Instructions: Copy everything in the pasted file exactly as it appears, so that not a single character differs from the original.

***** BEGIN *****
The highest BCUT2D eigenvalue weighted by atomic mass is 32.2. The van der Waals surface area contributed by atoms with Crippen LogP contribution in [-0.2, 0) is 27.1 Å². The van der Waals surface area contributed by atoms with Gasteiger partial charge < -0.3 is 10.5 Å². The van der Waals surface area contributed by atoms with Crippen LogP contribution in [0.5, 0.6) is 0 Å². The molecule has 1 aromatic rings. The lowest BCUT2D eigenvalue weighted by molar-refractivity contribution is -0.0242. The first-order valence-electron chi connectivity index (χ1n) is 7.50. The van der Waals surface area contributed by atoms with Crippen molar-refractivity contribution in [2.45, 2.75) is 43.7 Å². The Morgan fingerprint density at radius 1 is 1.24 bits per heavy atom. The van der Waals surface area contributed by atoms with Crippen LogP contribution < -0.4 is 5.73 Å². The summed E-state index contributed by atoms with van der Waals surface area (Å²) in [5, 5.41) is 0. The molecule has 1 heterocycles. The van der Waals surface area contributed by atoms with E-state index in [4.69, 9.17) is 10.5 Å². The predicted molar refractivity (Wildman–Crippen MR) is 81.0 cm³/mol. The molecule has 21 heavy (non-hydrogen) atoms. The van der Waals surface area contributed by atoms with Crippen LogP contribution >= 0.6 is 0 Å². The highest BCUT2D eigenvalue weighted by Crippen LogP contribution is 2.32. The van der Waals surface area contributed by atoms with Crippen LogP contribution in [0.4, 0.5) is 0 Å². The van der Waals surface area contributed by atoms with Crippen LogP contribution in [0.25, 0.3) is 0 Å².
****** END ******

The highest BCUT2D eigenvalue weighted by atomic mass is 32.2. The van der Waals surface area contributed by atoms with Crippen LogP contribution in [-0.2, 0) is 27.1 Å². The van der Waals surface area contributed by atoms with Gasteiger partial charge < -0.3 is 10.5 Å². The van der Waals surface area contributed by atoms with Crippen LogP contribution in [0.5, 0.6) is 0 Å². The molecule has 1 aromatic rings. The lowest BCUT2D eigenvalue weighted by molar-refractivity contribution is -0.0242. The first-order valence-electron chi connectivity index (χ1n) is 7.50. The van der Waals surface area contributed by atoms with Crippen molar-refractivity contribution in [2.45, 2.75) is 43.7 Å². The Morgan fingerprint density at radius 1 is 1.24 bits per heavy atom. The van der Waals surface area contributed by atoms with Crippen LogP contribution < -0.4 is 5.73 Å². The summed E-state index contributed by atoms with van der Waals surface area (Å²) in [5, 5.41) is 0. The molecule has 1 heterocycles. The van der Waals surface area contributed by atoms with E-state index in [4.69, 9.17) is 10.5 Å². The predicted molar refractivity (Wildman–Crippen MR) is 81.0 cm³/mol. The molecule has 21 heavy (non-hydrogen) atoms. The van der Waals surface area contributed by atoms with Crippen LogP contribution >= 0.6 is 0 Å². The highest BCUT2D eigenvalue weighted by Crippen LogP contribution is 2.32. The van der Waals surface area contributed by atoms with Crippen LogP contribution in [0.4, 0.5) is 0 Å². The van der Waals surface area contributed by atoms with Crippen LogP contribution in [0.25, 0.3) is 0 Å².